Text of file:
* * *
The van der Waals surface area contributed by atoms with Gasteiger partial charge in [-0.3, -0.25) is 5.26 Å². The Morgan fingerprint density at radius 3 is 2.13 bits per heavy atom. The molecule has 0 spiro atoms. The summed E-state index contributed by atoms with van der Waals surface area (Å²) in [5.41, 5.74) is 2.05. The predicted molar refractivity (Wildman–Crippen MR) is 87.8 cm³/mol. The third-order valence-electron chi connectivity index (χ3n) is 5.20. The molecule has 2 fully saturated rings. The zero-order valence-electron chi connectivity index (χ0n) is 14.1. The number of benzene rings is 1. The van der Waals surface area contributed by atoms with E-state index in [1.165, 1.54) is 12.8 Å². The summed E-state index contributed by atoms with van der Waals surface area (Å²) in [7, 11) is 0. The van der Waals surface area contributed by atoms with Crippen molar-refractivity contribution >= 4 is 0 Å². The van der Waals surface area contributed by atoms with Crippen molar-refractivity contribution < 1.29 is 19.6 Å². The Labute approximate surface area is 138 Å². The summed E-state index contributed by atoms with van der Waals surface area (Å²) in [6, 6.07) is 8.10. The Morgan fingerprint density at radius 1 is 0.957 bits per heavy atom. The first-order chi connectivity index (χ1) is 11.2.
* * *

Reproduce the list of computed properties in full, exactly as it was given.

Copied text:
The van der Waals surface area contributed by atoms with Gasteiger partial charge in [-0.3, -0.25) is 5.26 Å². The Morgan fingerprint density at radius 3 is 2.13 bits per heavy atom. The molecule has 0 spiro atoms. The summed E-state index contributed by atoms with van der Waals surface area (Å²) in [5.41, 5.74) is 2.05. The predicted molar refractivity (Wildman–Crippen MR) is 87.8 cm³/mol. The third-order valence-electron chi connectivity index (χ3n) is 5.20. The molecule has 2 fully saturated rings. The zero-order valence-electron chi connectivity index (χ0n) is 14.1. The number of benzene rings is 1. The van der Waals surface area contributed by atoms with E-state index in [1.165, 1.54) is 12.8 Å². The summed E-state index contributed by atoms with van der Waals surface area (Å²) in [7, 11) is 0. The van der Waals surface area contributed by atoms with Crippen molar-refractivity contribution >= 4 is 0 Å². The van der Waals surface area contributed by atoms with Crippen molar-refractivity contribution < 1.29 is 19.6 Å². The Labute approximate surface area is 138 Å². The summed E-state index contributed by atoms with van der Waals surface area (Å²) in [6, 6.07) is 8.10. The Morgan fingerprint density at radius 1 is 0.957 bits per heavy atom. The first-order chi connectivity index (χ1) is 11.2.